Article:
We’re back at it again: using machine learning to do cool stuff with video. This week it’s extreme slow motion, something difficult for conventional optical flow retiming tools to pull off. The tool is trained on high frame rate footage to be better at guiding motion vector warping when new frames are introduced, and potentially avoiding occlusion artifacts.
We have a quick video guide (under 8 minutes) of the installation and execution of the script on moviola.com, but if you prefer to read your words rather than watch them, here’s the rub:
Install into an Anaconda environment
Just head to: https://github.com/avinashpaliwal/Super-SloMo (the repository for the slow motion script) and click the ‘Clone or download’ button at right to download a zip of everything.
You’ll also want to download the pre-trained ML model from here.
Then create a new Anaconda environment. Check out our previous article for the specific steps for this.
There are just a few dependencies you need to have installed to get the slow motion conversion to work. In Anaconda these can be installed with the following commands:
conda install torchvision -c pytorch conda install -c conda-forge tqdm conda install -c conda-forge ffmpeg
Run the ‘Super SloMo’ script
Running the script on your footage is pretty easy. You can slow motion encode any footage that ffmpeg supports (which is most of the modern codecs); for simplicity in the video walkthrough we just used MP4. Unfortunately the output is an MKV. Not ideal, but if you’re keen you can always go in and rewrite the script to support more standard export formats. I’ll show you in a bit how to convert the MKV to an MP4 using VLC player.
Make sure you’re in the same folder as the ‘video_to_slomo.py’ file (on Windows type ‘cd’ and then the path to the folder), and that you’ve copied the SuperSloMo.ckpt file you downloaded separately into the same folder. Then you can type:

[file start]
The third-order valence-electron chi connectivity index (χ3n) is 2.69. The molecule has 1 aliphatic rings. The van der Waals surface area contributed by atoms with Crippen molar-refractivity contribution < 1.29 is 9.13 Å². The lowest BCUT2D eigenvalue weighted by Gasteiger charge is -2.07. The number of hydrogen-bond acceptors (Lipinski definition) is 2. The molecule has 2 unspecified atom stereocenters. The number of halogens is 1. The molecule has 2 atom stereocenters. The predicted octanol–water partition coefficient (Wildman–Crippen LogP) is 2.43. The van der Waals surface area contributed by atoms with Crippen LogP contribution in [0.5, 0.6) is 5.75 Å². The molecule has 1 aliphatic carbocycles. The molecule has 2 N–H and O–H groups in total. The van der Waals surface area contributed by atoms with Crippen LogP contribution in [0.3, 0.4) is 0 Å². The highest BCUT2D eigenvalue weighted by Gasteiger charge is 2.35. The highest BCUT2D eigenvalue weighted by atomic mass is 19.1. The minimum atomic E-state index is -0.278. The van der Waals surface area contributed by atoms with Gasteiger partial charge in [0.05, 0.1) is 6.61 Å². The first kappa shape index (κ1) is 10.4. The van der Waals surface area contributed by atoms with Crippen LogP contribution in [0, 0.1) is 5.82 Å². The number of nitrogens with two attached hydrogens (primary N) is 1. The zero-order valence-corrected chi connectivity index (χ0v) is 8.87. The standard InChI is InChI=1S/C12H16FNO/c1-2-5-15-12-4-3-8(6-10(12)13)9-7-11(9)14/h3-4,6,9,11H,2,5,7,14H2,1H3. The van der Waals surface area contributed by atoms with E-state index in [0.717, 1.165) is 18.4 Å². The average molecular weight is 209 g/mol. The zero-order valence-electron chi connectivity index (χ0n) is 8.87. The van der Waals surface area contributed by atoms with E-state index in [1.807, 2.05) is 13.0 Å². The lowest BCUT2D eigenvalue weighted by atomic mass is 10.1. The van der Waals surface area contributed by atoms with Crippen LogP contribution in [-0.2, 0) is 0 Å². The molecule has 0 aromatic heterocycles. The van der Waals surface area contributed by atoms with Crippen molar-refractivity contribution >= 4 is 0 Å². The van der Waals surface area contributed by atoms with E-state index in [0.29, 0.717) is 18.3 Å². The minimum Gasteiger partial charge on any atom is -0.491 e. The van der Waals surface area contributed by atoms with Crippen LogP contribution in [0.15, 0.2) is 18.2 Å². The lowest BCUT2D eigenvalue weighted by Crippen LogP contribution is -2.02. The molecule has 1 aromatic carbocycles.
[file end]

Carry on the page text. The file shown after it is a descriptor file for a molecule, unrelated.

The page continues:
python video_to_slomo.py --video [sourceFile] --sf [Speed] --checkpoint .\SuperSloMo.ckpt --fps [fr] --output [outputFile]
Replace the text in brackets (replace the brackets as well) with the following:
[sourceFile] <- The full file path to the source clip, e.g. C:\Users\micro\Documents\myVideo.mp4
[Speed] <- The slowdown multiplier. E.g. for quarter speed this would be 4
[fr] <- The source clip frame rate. E.g. for 24 fps footage, enter 24
[outputFile] <- The full file path and name of the slow motion file you want to create. NOTE: This needs to end in ‘.mkv’ since that’s the format the script’s designed to export to.
You may see some warnings when you run the command; check out the video for more details.
Convert the MKV to a standard format
If you’re wondering what an MKV file is, then you’re not a Blu-ray pirate. OK, that’s a little unfair; there are legitimate reasons for using MKV. It’s a media container in the way that QuickTime and MP4 are containers. Developed in Russia and open-sourced, it’s become a popular format for ripping Blu-ray media to digital files.
Never fear: VLC Player can convert it to a format your NLE will be able to work with. In VLC just choose Media > Convert/Save, locate the MKV to convert, pick a profile, then click the settings button (the wrench icon) to modify individual codec settings. Finally choose a destination file name and location and click ‘Start.’ Done.
You’ll find that this slow motion tool will work better in most cases than standard optical flow alone. In some cases it will be marginally worse. In an upcoming article I’ll actually walk through the process of fixing retimes when the optical flow and the AI fail you and you’re left with a bubbly mess. (No shot is truly impossible, it’s just a matter of how much money/time you have to throw at it.)